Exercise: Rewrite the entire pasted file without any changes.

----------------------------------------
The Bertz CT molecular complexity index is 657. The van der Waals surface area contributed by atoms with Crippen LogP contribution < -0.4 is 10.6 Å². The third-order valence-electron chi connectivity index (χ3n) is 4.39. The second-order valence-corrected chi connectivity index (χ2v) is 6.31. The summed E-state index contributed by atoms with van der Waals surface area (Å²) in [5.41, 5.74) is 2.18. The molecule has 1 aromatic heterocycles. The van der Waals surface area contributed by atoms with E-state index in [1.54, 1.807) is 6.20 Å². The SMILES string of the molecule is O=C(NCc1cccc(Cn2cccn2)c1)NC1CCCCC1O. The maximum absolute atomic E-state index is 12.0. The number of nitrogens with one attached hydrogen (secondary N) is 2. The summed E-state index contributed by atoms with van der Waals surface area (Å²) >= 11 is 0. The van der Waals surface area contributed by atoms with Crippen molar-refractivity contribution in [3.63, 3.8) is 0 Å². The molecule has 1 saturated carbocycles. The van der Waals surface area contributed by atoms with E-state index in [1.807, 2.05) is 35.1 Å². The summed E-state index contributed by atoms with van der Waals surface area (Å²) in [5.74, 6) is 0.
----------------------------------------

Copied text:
The Bertz CT molecular complexity index is 657. The van der Waals surface area contributed by atoms with Crippen LogP contribution < -0.4 is 10.6 Å². The third-order valence-electron chi connectivity index (χ3n) is 4.39. The second-order valence-corrected chi connectivity index (χ2v) is 6.31. The summed E-state index contributed by atoms with van der Waals surface area (Å²) in [5.41, 5.74) is 2.18. The molecule has 1 aromatic heterocycles. The van der Waals surface area contributed by atoms with E-state index in [1.54, 1.807) is 6.20 Å². The SMILES string of the molecule is O=C(NCc1cccc(Cn2cccn2)c1)NC1CCCCC1O. The maximum absolute atomic E-state index is 12.0. The number of nitrogens with one attached hydrogen (secondary N) is 2. The summed E-state index contributed by atoms with van der Waals surface area (Å²) >= 11 is 0. The van der Waals surface area contributed by atoms with Crippen molar-refractivity contribution in [3.63, 3.8) is 0 Å². The molecule has 1 saturated carbocycles. The van der Waals surface area contributed by atoms with E-state index in [1.807, 2.05) is 35.1 Å². The summed E-state index contributed by atoms with van der Waals surface area (Å²) in [5.74, 6) is 0.